CWC's Final Report: Make Investments in Contracting Oversight
On Aug. 31, the Commission on Wartime Contracting (CWC) released its final report to Congress, detailing contracting issues in Iraq and Afghanistan. Although most media outlets focused on the sensational estimates of funds lost through waste and fraud over the course of the wars – possibly totaling $60 billion – the report makes a much broader and compelling argument for systemic contracting reforms and better contractor oversight. With the current atmosphere of austerity on Capitol Hill, Congress should heed these recommendations.
Congress created the CWC in 2008 by including language in that year's defense authorization. Tasked with examining the extent of reliance on and the performance of private contractors in Iraq and Afghanistan, the commission held 25 hearings over the course of three years, made repeated fact-finding trips to the Middle East, and published several reports to Congress. The CWC has established itself as a remarkably influential source for nonpartisan information on war-related contingency contracting. The commission will wind down and cease operations at the end of September.
The commission makes several broad recommendations, providing details on how to improve contract planning, expand competition, improve interagency coordination, and jettison unsustainable foreign projects abroad, and, most importantly, strengthen the federal government's capacity to provide effective contract management and oversight. Without developing their own capacity for oversight, agencies can get trapped in a vicious cycle of continued dependence on the services of the private sector, as the government is never able to develop the capacity to perform the functions on its own.
Without adequate management and oversight, contractors may overstep their authority and engage in behavior that puts the U.S.'s mission or U.S. personnel at risk. And when the government overrelies on some contractors, it may find it difficult to cut off the offending parties because alternative service providers are not available.
The federal government will only be able to improve contract management and oversight by increasing the number of oversight personnel, according to the commission. Currently, agencies do not have the number of staff needed to oversee the number of contractors working in war zones. A recent U.S. Army report found a similar deficiency of oversight staff in domestic contracting, as well.
Of course, for the federal government to hire more oversight staff, Congress would have to provide the relevant agencies – such as the Department of Defense (DOD), the State Department, and the U.S. Agency for International Development (USAID) – with additional funds. This seems unlikely, though, in light of looming budget cuts that are likely in either outcome provided by the debt ceiling deal.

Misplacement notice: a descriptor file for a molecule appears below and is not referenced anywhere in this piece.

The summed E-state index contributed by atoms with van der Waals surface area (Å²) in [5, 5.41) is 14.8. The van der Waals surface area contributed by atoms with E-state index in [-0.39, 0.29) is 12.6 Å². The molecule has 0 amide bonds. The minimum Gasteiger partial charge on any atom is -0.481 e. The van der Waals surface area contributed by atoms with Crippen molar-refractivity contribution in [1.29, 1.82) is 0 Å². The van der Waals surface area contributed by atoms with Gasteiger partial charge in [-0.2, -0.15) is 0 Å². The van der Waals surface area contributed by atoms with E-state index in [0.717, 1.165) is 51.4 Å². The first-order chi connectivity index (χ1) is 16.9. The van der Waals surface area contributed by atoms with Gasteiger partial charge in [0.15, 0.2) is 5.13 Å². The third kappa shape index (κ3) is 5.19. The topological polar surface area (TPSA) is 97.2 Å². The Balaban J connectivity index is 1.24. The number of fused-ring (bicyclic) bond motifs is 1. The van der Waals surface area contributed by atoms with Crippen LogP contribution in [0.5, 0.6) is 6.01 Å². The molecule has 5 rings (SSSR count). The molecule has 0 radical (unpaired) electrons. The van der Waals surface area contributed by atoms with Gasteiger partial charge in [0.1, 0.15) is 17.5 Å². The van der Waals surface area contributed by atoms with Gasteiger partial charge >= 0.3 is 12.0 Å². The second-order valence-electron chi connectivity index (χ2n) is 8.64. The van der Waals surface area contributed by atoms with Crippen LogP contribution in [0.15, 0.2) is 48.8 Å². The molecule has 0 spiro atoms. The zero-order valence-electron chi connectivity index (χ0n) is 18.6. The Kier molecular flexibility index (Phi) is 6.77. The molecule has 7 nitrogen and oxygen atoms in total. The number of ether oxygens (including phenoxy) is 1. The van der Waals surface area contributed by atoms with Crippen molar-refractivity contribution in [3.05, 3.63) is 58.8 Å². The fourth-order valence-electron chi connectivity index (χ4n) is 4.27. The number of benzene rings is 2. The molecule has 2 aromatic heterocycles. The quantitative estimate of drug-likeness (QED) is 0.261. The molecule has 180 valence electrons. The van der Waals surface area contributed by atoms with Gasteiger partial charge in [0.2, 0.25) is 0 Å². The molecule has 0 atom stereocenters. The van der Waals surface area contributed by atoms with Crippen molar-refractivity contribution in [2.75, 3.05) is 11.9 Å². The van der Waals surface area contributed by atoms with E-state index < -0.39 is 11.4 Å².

The CWC report argues that additional upfront investments in contractor oversight will pay off in the end by saving money lost to corruption and fraud.
Even though military personnel are scheduled to begin transitioning out of Iraq at the end of this year and Afghanistan in the near future, the costs of moving out of the arena and the continuing U.S. presence in these countries will be large enough to warrant these immediate investments in oversight personnel.
For instance, the State Department will soon take over responsibility for Iraq from DOD and will have to begin performing many tasks the Pentagon has been carrying out for the last eight years. To perform these tasks, State will rely on a large number of private security contractors (PSCs). In addition to the current small army of roughly 19,000 PSCs in Iraq right now, the agency estimates it will need another 6,000 to 7,000 contractors to carry out its responsibilities.
For over a year now, the CWC has been pointing to the potential challenges of this handoff. State does not have the personnel to oversee the numerous contractors that will soon flood into the country. A similar situation is likely to occur in Afghanistan some years down the road as the U.S. military draws down its forces in the country.
At least some members of Congress recognize the significance of the CWC's recommendations. In September, Rep. John Tierney (D-MA) introduced legislation that would create a permanent special inspector general for overseas contingency operations, an idea originally proposed by Sen. Claire McCaskill (D-MO) and endorsed by the CWC in its final report.